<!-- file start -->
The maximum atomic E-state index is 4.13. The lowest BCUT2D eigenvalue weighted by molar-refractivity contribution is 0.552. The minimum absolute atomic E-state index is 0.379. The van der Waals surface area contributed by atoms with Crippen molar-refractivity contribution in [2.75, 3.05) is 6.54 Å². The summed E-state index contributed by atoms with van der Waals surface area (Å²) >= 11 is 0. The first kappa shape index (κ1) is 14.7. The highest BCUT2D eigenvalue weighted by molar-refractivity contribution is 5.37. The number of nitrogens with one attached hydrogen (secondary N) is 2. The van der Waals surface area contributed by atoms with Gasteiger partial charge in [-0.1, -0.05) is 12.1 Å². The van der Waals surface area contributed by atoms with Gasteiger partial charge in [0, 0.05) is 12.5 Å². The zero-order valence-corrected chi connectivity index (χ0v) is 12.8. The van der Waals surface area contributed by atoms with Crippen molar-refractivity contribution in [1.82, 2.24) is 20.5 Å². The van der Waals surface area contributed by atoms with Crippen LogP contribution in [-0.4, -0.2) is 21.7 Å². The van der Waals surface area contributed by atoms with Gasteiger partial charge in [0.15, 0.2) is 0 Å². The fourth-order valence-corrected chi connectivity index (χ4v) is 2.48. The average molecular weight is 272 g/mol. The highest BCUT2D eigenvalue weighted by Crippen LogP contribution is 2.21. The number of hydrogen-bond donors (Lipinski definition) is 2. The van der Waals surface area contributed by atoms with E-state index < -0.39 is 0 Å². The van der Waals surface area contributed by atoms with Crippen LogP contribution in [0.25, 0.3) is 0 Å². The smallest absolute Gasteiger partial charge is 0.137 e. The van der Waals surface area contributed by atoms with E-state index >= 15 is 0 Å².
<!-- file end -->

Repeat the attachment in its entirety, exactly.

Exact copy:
The maximum atomic E-state index is 4.13. The lowest BCUT2D eigenvalue weighted by molar-refractivity contribution is 0.552. The minimum absolute atomic E-state index is 0.379. The van der Waals surface area contributed by atoms with Crippen molar-refractivity contribution in [2.75, 3.05) is 6.54 Å². The summed E-state index contributed by atoms with van der Waals surface area (Å²) >= 11 is 0. The first kappa shape index (κ1) is 14.7. The highest BCUT2D eigenvalue weighted by molar-refractivity contribution is 5.37. The number of nitrogens with one attached hydrogen (secondary N) is 2. The van der Waals surface area contributed by atoms with Gasteiger partial charge in [-0.1, -0.05) is 12.1 Å². The van der Waals surface area contributed by atoms with Gasteiger partial charge in [0, 0.05) is 12.5 Å². The zero-order valence-corrected chi connectivity index (χ0v) is 12.8. The van der Waals surface area contributed by atoms with Crippen molar-refractivity contribution in [1.82, 2.24) is 20.5 Å². The van der Waals surface area contributed by atoms with Crippen LogP contribution in [-0.4, -0.2) is 21.7 Å². The van der Waals surface area contributed by atoms with Gasteiger partial charge in [0.15, 0.2) is 0 Å². The fourth-order valence-corrected chi connectivity index (χ4v) is 2.48. The average molecular weight is 272 g/mol. The highest BCUT2D eigenvalue weighted by Crippen LogP contribution is 2.21. The number of hydrogen-bond donors (Lipinski definition) is 2. The van der Waals surface area contributed by atoms with E-state index < -0.39 is 0 Å². The van der Waals surface area contributed by atoms with Crippen LogP contribution in [0.25, 0.3) is 0 Å². The smallest absolute Gasteiger partial charge is 0.137 e. The van der Waals surface area contributed by atoms with E-state index >= 15 is 0 Å².